Even when someone has a goal to reach a healthier weight or is working out to become stronger and more fit, it is possible to maintain a positive body image. It is when we focus on a negative or distorted perception of our body or physical attributes that we can develop a poor body image. Having a negative body image increases the likelihood of depression, anxiety, shame, disordered eating, social isolation, and developing a body image disorder.
Before diving in to discuss menopause and body image, it’s important to have a better understanding of some of the terminology that’s used by the media or in everyday personal conversations. When we talk about poor or negative body image, there are a number of different things we can be referring to. Some of them are clinical terms or conditions, and others are not.
Body dissatisfaction is a type of negative body image in which a person has negative feelings or thoughts about their body or general appearance. Those who are dissatisfied with their bodies typically feel a discrepancy between their ideal body image and their subjective perception of their own body.
We often hear terms in the media or in everyday conversation, like “body insecurity,” “body image issues,” or “poor body image,” all of which are referring to body dissatisfaction.
Someone who is dissatisfied with their body may actually have an accurate perception of it. We can have body image issues or poor body image without having a distorted image of our own bodies.
It may be that we are comparing ourselves unfavorably to others or to an unrealistic standard. Although body dissatisfaction is not a clinical diagnosis, we can allow these perceptions and beliefs to degrade our self-worth and contribute to other mental health concerns, like anxiety, depression, or even eating disorders.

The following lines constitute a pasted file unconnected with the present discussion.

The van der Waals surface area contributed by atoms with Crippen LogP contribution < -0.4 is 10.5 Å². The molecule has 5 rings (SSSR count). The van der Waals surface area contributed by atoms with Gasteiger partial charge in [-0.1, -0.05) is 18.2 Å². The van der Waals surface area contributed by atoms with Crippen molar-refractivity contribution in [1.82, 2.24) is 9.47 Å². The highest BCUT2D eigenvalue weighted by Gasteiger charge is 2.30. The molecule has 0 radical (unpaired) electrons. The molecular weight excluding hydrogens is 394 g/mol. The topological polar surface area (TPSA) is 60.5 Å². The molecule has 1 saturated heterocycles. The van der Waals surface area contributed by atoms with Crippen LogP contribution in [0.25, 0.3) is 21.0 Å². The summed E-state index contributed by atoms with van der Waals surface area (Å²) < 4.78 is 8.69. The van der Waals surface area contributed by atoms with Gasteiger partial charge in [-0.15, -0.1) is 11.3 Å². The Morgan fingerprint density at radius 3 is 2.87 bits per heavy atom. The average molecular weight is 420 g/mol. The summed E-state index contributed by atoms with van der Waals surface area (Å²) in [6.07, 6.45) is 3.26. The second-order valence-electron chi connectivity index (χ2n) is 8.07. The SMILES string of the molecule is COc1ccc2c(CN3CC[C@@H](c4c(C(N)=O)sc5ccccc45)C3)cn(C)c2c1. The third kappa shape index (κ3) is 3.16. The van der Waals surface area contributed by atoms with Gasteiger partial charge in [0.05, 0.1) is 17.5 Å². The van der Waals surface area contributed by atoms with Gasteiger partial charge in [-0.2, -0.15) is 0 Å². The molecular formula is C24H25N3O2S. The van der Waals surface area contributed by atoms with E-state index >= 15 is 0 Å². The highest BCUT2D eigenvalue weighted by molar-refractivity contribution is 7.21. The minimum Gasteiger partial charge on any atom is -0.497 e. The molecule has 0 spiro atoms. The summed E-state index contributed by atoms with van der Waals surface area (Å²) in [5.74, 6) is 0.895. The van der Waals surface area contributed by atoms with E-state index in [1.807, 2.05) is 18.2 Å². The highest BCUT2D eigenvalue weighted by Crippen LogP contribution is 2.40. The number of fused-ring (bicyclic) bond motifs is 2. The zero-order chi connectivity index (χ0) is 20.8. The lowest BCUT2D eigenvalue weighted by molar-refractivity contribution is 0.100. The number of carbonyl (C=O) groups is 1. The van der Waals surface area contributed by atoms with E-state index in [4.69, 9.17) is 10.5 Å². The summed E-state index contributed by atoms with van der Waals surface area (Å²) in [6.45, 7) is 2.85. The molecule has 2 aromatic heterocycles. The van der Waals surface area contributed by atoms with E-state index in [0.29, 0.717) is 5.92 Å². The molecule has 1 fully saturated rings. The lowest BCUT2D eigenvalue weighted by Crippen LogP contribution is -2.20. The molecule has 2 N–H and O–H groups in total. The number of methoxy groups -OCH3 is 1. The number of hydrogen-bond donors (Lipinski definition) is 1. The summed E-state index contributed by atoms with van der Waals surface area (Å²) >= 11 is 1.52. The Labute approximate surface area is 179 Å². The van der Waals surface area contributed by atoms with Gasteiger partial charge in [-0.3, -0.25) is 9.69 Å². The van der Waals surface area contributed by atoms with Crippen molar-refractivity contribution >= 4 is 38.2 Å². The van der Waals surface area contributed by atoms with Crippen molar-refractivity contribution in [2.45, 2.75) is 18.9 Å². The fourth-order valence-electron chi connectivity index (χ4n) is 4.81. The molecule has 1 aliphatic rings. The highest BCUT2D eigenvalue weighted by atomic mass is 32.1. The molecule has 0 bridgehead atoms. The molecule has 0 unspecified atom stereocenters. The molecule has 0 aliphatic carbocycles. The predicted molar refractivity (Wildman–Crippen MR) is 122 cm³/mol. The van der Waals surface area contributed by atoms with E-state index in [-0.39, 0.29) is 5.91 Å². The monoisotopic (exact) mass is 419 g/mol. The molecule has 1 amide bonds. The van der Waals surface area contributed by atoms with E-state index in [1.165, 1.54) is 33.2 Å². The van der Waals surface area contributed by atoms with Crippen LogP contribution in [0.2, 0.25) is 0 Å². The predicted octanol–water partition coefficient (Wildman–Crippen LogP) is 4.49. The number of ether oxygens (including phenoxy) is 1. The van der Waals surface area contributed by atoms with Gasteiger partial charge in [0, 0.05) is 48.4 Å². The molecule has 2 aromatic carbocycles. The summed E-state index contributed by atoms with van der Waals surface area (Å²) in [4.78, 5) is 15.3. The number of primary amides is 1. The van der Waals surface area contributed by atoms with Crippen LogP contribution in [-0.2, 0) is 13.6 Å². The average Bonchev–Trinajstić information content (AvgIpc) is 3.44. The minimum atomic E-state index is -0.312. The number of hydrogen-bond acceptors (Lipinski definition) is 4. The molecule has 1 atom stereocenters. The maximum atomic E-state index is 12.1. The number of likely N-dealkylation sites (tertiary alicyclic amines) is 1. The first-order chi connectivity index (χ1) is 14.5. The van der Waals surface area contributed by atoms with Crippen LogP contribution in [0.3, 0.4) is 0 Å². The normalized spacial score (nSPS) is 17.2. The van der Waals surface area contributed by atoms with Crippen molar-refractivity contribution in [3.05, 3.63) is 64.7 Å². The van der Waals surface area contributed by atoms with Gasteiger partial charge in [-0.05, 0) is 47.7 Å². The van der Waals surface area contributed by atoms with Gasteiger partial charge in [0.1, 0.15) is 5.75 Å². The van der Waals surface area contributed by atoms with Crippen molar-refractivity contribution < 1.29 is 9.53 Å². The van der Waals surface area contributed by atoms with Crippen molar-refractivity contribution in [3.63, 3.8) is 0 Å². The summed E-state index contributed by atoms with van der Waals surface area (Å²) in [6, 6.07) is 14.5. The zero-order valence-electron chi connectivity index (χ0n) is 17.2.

Body image disturbance and overvaluation of shape and weight.
Body image disturbance and overvaluation of shape and weight are less familiar phrases. According to psychologists specializing in treating eating disorders, Dr. C. A. Timko and Dr. M. Cooper, “Body image disturbance is defined as a distorted perception of how someone sees their own body,” meaning that someone who is thin, or even underweight, may perceive themselves as being “fat” or “overweight.”
They go on to explain that overvaluation of shape and weight describes the disproportionate importance of shape and weight that someone places on “their identity, sense of self, and self-worth.” Both are conditions that are more likely to lead to clinical eating disorders and/or excessive, unhealthy exercise practices, as well as other potential mental health issues.
Body dysmorphia & body dysmorphic disorder.
Body dysmorphia is a term that is often misused by the media when they are discussing body dissatisfaction or body image disturbance. At times the term “body image disorder” is used, but that’s not exactly an accurate term or an actual diagnosis.
Body dysmorphia is much more serious than body dissatisfaction or body image disturbance. Body dysmorphia is an element of Body Dysmorphic Disorder (BDD), a condition in which a person is preoccupied by and has obsessive thoughts about part of their body or appearance that they perceive is unacceptably flawed, but that no one else can see.
This can involve their skin, nose, chin, or any body part; however, this perceived defect is not based on body shape or weight only.